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Pakistan claims maiden Champions Trophy title; Kohli's boys fail to chase

Batting first, Pakistan scored 338 for 4 wickets in 50 overs, with great knocks by Hafeez and Zaman

BS Web Team & PTI  |  New Delhi 

Pakistan won maiden Champions Trophy title. Photo: Twitter
Pakistan won maiden Champions Trophy title, beat India by 180 runs. Photo: Twitter

The glorious Indian batting line-up crumbled for 158 runs in 30.3 overs as the Pakistani team beat the Virat Kohli-led side by 180 runs on Sunday at London’s Oval ground to clinch their maiden title. 

The ‘Law of Averages’ were certainly going to catch up with India’s ‘Big Three’ after their brilliant run in the tournament. Worse, it happened in the final.

(0), (21) and (5) were snuffed out by in a devastating first spell with three brilliant deliveries. The fate of the match was sealed. 

Hardik Pandya tried to put up a brave front and scored his second ODI fifty. However, he was run out for 76 runs. 

This is Pakistan’s first ICC title triumph since their 2009 World Twenty20 win but more importantly, it broke the jinx of not performing against India in big ticket matches.

For a team that can’t play international cricket at home due to security issues, the victory has far-reaching implications.

If Fakhar Zaman announced his arrival in international cricket with a match-defining knock, Pakistan cricket’s ‘enfant terrible’ Amir finally managed to sing a redemption song that he has been longing for.

It was a charged-up performance from Sarfraz Ahmed’s underdog team with left-handed opener Zaman, after a lucky reprieve, scoring a pulsating 114 in their imposing 338 for 4.

Amir (6-2-16-3) then tormented the Indian batsmen with a devastating first spell and eventually the defending champions were bundled out for 158 in only 30.3 overs.

The match turned out to be one of the most nightmarish under Virat Kohli’s captaincy.

It was a match where everything went awry for the ‘Men in Blue’ from the time Kohli went out for the toss.
On a flat deck, Kohli surprised everyone opting to field, a decision prompted by the current team’s ability to chase any target.

Put in to bat first by Virat Kohli, who had won the toss and elected to field, the Sarfraz Ahmed-led Pakistan side capitalised on the opportunity to set a massive target of 339 for India to chase in the final tie.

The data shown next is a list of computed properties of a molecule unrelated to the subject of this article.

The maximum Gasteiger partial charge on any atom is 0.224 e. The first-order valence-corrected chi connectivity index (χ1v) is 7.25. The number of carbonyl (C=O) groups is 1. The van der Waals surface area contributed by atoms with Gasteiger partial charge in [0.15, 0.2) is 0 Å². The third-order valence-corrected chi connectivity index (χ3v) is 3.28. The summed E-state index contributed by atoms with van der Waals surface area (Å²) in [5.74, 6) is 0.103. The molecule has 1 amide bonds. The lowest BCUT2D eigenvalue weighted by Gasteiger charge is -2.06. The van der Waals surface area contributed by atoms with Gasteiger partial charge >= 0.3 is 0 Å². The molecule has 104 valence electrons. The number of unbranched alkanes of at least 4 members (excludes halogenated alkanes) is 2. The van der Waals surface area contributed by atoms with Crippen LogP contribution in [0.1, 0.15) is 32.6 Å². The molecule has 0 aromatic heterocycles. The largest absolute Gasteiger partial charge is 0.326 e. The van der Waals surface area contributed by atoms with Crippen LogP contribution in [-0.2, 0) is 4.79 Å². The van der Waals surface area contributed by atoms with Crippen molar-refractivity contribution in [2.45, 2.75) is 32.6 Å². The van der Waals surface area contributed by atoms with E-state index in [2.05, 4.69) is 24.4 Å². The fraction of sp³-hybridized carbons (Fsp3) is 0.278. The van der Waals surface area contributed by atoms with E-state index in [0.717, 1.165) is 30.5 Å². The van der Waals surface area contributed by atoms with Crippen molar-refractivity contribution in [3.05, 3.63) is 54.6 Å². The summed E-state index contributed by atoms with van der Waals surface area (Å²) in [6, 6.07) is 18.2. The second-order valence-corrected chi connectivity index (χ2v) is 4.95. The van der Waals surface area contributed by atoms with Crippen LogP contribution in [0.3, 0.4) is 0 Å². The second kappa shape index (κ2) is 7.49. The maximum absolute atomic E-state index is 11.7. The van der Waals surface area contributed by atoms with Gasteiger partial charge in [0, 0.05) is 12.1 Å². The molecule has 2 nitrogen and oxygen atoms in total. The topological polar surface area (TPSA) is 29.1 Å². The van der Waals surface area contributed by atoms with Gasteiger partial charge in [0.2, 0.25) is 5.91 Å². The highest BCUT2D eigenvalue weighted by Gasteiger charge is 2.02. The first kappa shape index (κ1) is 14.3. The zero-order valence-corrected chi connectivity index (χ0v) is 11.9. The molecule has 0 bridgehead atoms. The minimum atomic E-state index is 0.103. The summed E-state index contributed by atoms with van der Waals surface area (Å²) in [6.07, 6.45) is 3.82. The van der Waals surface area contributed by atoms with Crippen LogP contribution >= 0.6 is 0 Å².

Pakistan openers Azhar Ali and  Zaman gave their side a solid start, with the former scoring 59 and the latter 114 – a partnership of 128 runs. While Ali was run out by in the 23rd over, Zaman went on to become the first Pakistani player to score three consecutive fifties in an ICC event.

In the last leg of the innings, Mohammad Hafeez scored a quick-fire 57 runs off 37 balls to help his team score the big total.

For India, Bhuvneshwar Kumar scalped Shoaib Malik (12), Hardik Pandya sent Zaman back in the 34th over, and Kedar Jadhav removed Babar Azam (46) in the 43rd over.

In a dramatic twist earlier on in the innings, Zaman had nearly been dismissed as he was nicked a bouncy ball from and the ball was neatly pouched by wicket-keeper M S Dhoni. However, it emerged in replays that Bumrah had overstepped the crease and delivered a no-ball.

The two spinners Ravichandran Ashwin (0/70 in 10 overs) and Ravindra Jadeja (0/67 in 8 overs) were then taken to the task with not a single wicket-taking delivery being bowled by the duo. Zaman and Azhar were ready to use their feet and with no turn on offer whipped them on all parts of the ground with ease. In between the two lead spinners, they were hit for 12 boundaries and five sixes.

The second Powerplay (Overs 11-40) were fully utilised by Pakistan, who scored 191 runs and bulk of those came off the spinners.

Jadeja was guilty of not varying his pace. He bowled too quick and too flat which made strokeplay easier.

Zaman’s batting didn’t have the grace that one normally associates with left-handers but on a true pitch where hitting through the line was easy, it suited his style.

The best part about Zaman was his ability to find the boundary at ease during the second Powerplay.